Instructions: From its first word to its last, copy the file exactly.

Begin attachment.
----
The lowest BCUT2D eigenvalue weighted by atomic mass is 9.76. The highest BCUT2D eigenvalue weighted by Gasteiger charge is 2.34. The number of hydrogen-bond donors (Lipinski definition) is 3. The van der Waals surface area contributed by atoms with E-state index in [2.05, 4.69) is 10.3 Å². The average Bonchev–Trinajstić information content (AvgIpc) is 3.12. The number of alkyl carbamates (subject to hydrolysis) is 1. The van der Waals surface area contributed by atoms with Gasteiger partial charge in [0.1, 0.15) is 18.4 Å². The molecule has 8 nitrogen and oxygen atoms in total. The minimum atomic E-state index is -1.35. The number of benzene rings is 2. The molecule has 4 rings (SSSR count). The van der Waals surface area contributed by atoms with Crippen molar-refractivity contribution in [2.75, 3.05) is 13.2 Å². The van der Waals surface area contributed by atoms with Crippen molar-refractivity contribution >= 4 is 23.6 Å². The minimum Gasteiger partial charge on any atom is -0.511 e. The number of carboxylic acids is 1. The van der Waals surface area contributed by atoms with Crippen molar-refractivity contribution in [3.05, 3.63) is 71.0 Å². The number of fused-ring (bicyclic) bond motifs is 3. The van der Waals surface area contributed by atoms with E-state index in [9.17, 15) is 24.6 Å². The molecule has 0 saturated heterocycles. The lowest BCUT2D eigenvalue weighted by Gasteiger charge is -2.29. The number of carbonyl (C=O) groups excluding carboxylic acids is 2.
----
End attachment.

The lowest BCUT2D eigenvalue weighted by atomic mass is 9.76. The highest BCUT2D eigenvalue weighted by Gasteiger charge is 2.34. The number of hydrogen-bond donors (Lipinski definition) is 3. The van der Waals surface area contributed by atoms with E-state index in [2.05, 4.69) is 10.3 Å². The average Bonchev–Trinajstić information content (AvgIpc) is 3.12. The number of alkyl carbamates (subject to hydrolysis) is 1. The van der Waals surface area contributed by atoms with Gasteiger partial charge in [0.1, 0.15) is 18.4 Å². The molecule has 8 nitrogen and oxygen atoms in total. The minimum atomic E-state index is -1.35. The number of benzene rings is 2. The molecule has 4 rings (SSSR count). The van der Waals surface area contributed by atoms with Crippen molar-refractivity contribution in [2.75, 3.05) is 13.2 Å². The van der Waals surface area contributed by atoms with Crippen molar-refractivity contribution >= 4 is 23.6 Å². The minimum Gasteiger partial charge on any atom is -0.511 e. The number of carboxylic acids is 1. The van der Waals surface area contributed by atoms with Crippen molar-refractivity contribution in [3.05, 3.63) is 71.0 Å². The number of fused-ring (bicyclic) bond motifs is 3. The van der Waals surface area contributed by atoms with E-state index in [9.17, 15) is 24.6 Å². The molecule has 0 saturated heterocycles. The lowest BCUT2D eigenvalue weighted by Gasteiger charge is -2.29. The number of carbonyl (C=O) groups excluding carboxylic acids is 2.